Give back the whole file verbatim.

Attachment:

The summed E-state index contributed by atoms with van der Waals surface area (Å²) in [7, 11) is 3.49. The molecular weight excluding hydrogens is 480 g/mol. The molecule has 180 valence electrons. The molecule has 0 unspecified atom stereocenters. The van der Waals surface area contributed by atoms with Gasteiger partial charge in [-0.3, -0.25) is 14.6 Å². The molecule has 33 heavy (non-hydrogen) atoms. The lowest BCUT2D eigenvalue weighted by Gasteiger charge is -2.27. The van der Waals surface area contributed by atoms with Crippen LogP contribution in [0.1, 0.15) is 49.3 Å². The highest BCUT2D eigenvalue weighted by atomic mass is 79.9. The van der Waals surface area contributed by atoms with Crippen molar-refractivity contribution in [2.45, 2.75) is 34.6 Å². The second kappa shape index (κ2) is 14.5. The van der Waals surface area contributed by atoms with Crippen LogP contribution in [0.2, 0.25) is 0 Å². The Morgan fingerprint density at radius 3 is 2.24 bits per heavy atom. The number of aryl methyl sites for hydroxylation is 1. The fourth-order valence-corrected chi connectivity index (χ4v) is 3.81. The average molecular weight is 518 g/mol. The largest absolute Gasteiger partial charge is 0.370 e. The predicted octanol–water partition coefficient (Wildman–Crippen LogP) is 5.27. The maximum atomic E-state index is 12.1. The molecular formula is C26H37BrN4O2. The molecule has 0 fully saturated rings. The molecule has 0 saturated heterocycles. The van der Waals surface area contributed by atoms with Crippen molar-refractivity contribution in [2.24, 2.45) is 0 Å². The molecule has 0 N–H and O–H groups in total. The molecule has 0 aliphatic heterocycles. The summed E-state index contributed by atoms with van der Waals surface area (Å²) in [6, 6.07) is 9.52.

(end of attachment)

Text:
The summed E-state index contributed by atoms with van der Waals surface area (Å²) in [7, 11) is 3.49. The molecular weight excluding hydrogens is 480 g/mol. The molecule has 180 valence electrons. The molecule has 0 unspecified atom stereocenters. The van der Waals surface area contributed by atoms with Gasteiger partial charge in [-0.3, -0.25) is 14.6 Å². The molecule has 33 heavy (non-hydrogen) atoms. The lowest BCUT2D eigenvalue weighted by Gasteiger charge is -2.27. The van der Waals surface area contributed by atoms with Crippen LogP contribution in [0.1, 0.15) is 49.3 Å². The highest BCUT2D eigenvalue weighted by atomic mass is 79.9. The van der Waals surface area contributed by atoms with Crippen molar-refractivity contribution in [2.45, 2.75) is 34.6 Å². The second kappa shape index (κ2) is 14.5. The van der Waals surface area contributed by atoms with Crippen LogP contribution in [0.2, 0.25) is 0 Å². The Morgan fingerprint density at radius 3 is 2.24 bits per heavy atom. The number of aryl methyl sites for hydroxylation is 1. The fourth-order valence-corrected chi connectivity index (χ4v) is 3.81. The average molecular weight is 518 g/mol. The largest absolute Gasteiger partial charge is 0.370 e. The predicted octanol–water partition coefficient (Wildman–Crippen LogP) is 5.27. The maximum atomic E-state index is 12.1. The molecular formula is C26H37BrN4O2. The molecule has 0 fully saturated rings. The molecule has 0 saturated heterocycles. The van der Waals surface area contributed by atoms with Crippen molar-refractivity contribution in [2.24, 2.45) is 0 Å². The molecule has 0 N–H and O–H groups in total. The molecule has 0 aliphatic heterocycles. The summed E-state index contributed by atoms with van der Waals surface area (Å²) in [6, 6.07) is 9.52.